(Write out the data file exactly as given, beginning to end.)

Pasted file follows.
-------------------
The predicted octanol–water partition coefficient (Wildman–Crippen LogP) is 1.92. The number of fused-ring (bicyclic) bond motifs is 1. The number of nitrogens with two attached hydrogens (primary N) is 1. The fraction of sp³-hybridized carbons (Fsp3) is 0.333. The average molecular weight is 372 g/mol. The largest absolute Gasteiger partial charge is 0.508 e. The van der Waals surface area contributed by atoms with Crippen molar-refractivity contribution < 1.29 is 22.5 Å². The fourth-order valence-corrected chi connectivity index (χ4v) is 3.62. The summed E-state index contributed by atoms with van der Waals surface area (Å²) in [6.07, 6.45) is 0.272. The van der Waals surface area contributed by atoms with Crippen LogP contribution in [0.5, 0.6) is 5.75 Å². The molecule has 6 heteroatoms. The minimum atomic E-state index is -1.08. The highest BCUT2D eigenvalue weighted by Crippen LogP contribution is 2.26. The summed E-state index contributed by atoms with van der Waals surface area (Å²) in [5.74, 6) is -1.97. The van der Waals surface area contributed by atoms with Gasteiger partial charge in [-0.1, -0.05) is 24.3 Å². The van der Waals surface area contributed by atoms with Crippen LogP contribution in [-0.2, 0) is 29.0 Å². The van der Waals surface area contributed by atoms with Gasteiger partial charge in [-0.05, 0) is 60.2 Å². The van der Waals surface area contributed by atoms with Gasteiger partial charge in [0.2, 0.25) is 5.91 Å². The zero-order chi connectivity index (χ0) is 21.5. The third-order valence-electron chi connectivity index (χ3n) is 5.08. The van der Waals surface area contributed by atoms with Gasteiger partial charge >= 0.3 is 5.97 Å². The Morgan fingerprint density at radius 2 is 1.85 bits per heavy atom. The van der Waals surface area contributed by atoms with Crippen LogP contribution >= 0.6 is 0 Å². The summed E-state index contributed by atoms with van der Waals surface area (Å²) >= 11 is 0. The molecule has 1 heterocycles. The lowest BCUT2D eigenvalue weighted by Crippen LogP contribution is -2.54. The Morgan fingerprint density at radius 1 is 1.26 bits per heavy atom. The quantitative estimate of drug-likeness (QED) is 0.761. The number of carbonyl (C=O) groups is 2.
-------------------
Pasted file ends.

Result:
The predicted octanol–water partition coefficient (Wildman–Crippen LogP) is 1.92. The number of fused-ring (bicyclic) bond motifs is 1. The number of nitrogens with two attached hydrogens (primary N) is 1. The fraction of sp³-hybridized carbons (Fsp3) is 0.333. The average molecular weight is 372 g/mol. The largest absolute Gasteiger partial charge is 0.508 e. The van der Waals surface area contributed by atoms with Crippen molar-refractivity contribution < 1.29 is 22.5 Å². The fourth-order valence-corrected chi connectivity index (χ4v) is 3.62. The summed E-state index contributed by atoms with van der Waals surface area (Å²) in [6.07, 6.45) is 0.272. The van der Waals surface area contributed by atoms with Crippen LogP contribution in [0.5, 0.6) is 5.75 Å². The molecule has 6 heteroatoms. The minimum atomic E-state index is -1.08. The highest BCUT2D eigenvalue weighted by Crippen LogP contribution is 2.26. The summed E-state index contributed by atoms with van der Waals surface area (Å²) in [5.74, 6) is -1.97. The van der Waals surface area contributed by atoms with Gasteiger partial charge in [-0.1, -0.05) is 24.3 Å². The van der Waals surface area contributed by atoms with Crippen LogP contribution in [-0.2, 0) is 29.0 Å². The van der Waals surface area contributed by atoms with Gasteiger partial charge in [-0.05, 0) is 60.2 Å². The van der Waals surface area contributed by atoms with Gasteiger partial charge in [0.2, 0.25) is 5.91 Å². The zero-order chi connectivity index (χ0) is 21.5. The third-order valence-electron chi connectivity index (χ3n) is 5.08. The van der Waals surface area contributed by atoms with Gasteiger partial charge >= 0.3 is 5.97 Å². The Morgan fingerprint density at radius 2 is 1.85 bits per heavy atom. The van der Waals surface area contributed by atoms with Crippen LogP contribution >= 0.6 is 0 Å². The summed E-state index contributed by atoms with van der Waals surface area (Å²) >= 11 is 0. The molecule has 1 heterocycles. The lowest BCUT2D eigenvalue weighted by Crippen LogP contribution is -2.54. The Morgan fingerprint density at radius 1 is 1.26 bits per heavy atom. The quantitative estimate of drug-likeness (QED) is 0.761. The number of carbonyl (C=O) groups is 2.